Having eventually obtained collated full information about his estate, we prepared the papers to apply for probate of his will.  These included the claim to transfer the balance of his late wife’s Inheritance Tax nil rate band to his estate and also the claim for business property relief in relation to the unlisted shares thus saving the estate £178,000.   Additional HMRC paperwork had to be prepared in relation to his interest in the trust once the shares within that fund had been identified and valued.

The total Inheritance Tax of liability amounted to just over £320,000 (without claiming the additional nil rate band and business property relief it would have been £498,000).  We made arrangements with Mr H’s bank to pay the appropriate proportion of tax due on the application for the grant of probate to be paid to HMRC.  We despatched the probate papers to the executors for signature and return to us and filed them at the Probate Registry.

Following the issue of the grant of probate, we consulted with the beneficiaries over the investments and they indicated that they wished to receive their inheritance in the form of cash.  As the beneficiaries were non resident for Capital Gains Tax purposes we took steps to allocate shares to them in kind before sale to avoid a Capital Gains Tax charge on  the sales.  Stockbrokers were then instructed to arrange the sales.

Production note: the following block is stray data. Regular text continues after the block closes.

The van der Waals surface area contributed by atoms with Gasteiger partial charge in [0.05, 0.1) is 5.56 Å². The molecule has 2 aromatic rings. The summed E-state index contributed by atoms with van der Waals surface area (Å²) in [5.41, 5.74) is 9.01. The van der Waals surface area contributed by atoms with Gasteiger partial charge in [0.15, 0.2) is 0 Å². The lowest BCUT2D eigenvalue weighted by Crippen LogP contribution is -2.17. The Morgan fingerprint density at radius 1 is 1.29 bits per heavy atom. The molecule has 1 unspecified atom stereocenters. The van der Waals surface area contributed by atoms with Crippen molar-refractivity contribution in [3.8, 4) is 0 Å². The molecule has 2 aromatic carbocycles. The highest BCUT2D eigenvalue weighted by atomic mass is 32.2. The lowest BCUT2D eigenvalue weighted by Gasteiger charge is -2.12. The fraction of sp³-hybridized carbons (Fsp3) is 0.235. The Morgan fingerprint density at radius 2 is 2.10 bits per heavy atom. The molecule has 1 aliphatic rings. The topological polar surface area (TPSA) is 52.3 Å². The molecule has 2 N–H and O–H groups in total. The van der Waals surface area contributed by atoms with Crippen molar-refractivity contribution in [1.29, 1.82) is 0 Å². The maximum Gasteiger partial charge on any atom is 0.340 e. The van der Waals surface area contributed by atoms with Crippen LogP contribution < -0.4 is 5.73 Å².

Having obtained clearance from HMRC in relation to the Inheritance Tax position and having dealt with a number of queries raised by them in relation to the business property relief for the unlisted shares we produced detailed estate accounts showing the disposal of all the investments and the other assets and all the income that had arisen during the course of the administration.  We also liaised with accountants over settling the deceased’s tax position and completed arrangements to close the trust fund with HMRC.

We also arranged the clearance of the house and put the house on the market with local estate agents.  As it was in a dilapidated condition, it took some time to find a buyer and there were a number of abortive sales.  Eventually a reasonable price was obtained and the executors instructed our Residential Property Team to deal with the conveyancing work.

We spent some time tracking down the individuals who had been left cash legacies by the deceased, some of whom had predeceased him.  As the will had been made many years ago a number of the addresses were out of date and we instructed one of our tracing contacts to find the missing individuals which he was able to do at reasonable cost.  The balance of the estate was then distributed to the nephew and niece.

Timings

We applied for the grant within five months of the initial meeting and completed the administration within seven months of obtaining the grant.  Therefore, from the initial meeting, the entire process took approximately twelve months.

Fees

Our fees and disbursements were as follows: